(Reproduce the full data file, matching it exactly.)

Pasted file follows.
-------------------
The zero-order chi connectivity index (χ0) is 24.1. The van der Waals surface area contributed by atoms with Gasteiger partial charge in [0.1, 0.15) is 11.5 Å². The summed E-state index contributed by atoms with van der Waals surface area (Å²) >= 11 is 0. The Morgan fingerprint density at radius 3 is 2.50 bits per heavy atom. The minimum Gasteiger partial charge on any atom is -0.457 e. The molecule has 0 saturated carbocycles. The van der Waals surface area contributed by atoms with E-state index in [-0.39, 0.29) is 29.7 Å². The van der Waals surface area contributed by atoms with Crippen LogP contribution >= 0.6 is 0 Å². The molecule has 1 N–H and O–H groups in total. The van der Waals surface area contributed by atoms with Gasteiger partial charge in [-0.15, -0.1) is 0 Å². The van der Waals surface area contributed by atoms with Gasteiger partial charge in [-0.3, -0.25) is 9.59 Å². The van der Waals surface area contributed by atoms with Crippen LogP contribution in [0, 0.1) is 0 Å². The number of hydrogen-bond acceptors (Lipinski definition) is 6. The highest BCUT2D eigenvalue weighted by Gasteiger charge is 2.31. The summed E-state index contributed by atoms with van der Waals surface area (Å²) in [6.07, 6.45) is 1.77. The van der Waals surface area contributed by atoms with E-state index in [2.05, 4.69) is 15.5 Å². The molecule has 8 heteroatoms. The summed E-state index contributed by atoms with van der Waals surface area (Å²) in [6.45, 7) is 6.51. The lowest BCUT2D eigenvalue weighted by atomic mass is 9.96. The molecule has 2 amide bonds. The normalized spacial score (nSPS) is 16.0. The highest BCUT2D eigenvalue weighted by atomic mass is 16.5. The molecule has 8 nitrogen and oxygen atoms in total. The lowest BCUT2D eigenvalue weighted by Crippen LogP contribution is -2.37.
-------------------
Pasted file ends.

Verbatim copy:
The zero-order chi connectivity index (χ0) is 24.1. The van der Waals surface area contributed by atoms with Gasteiger partial charge in [0.1, 0.15) is 11.5 Å². The summed E-state index contributed by atoms with van der Waals surface area (Å²) >= 11 is 0. The Morgan fingerprint density at radius 3 is 2.50 bits per heavy atom. The minimum Gasteiger partial charge on any atom is -0.457 e. The molecule has 0 saturated carbocycles. The van der Waals surface area contributed by atoms with E-state index in [-0.39, 0.29) is 29.7 Å². The van der Waals surface area contributed by atoms with Crippen LogP contribution >= 0.6 is 0 Å². The molecule has 1 N–H and O–H groups in total. The van der Waals surface area contributed by atoms with Gasteiger partial charge in [-0.15, -0.1) is 0 Å². The van der Waals surface area contributed by atoms with Gasteiger partial charge in [-0.3, -0.25) is 9.59 Å². The van der Waals surface area contributed by atoms with Crippen LogP contribution in [0, 0.1) is 0 Å². The number of hydrogen-bond acceptors (Lipinski definition) is 6. The highest BCUT2D eigenvalue weighted by Gasteiger charge is 2.31. The summed E-state index contributed by atoms with van der Waals surface area (Å²) in [6.07, 6.45) is 1.77. The van der Waals surface area contributed by atoms with E-state index in [2.05, 4.69) is 15.5 Å². The molecule has 8 heteroatoms. The summed E-state index contributed by atoms with van der Waals surface area (Å²) in [6.45, 7) is 6.51. The lowest BCUT2D eigenvalue weighted by atomic mass is 9.96. The molecule has 2 amide bonds. The normalized spacial score (nSPS) is 16.0. The highest BCUT2D eigenvalue weighted by atomic mass is 16.5. The molecule has 8 nitrogen and oxygen atoms in total. The lowest BCUT2D eigenvalue weighted by Crippen LogP contribution is -2.37.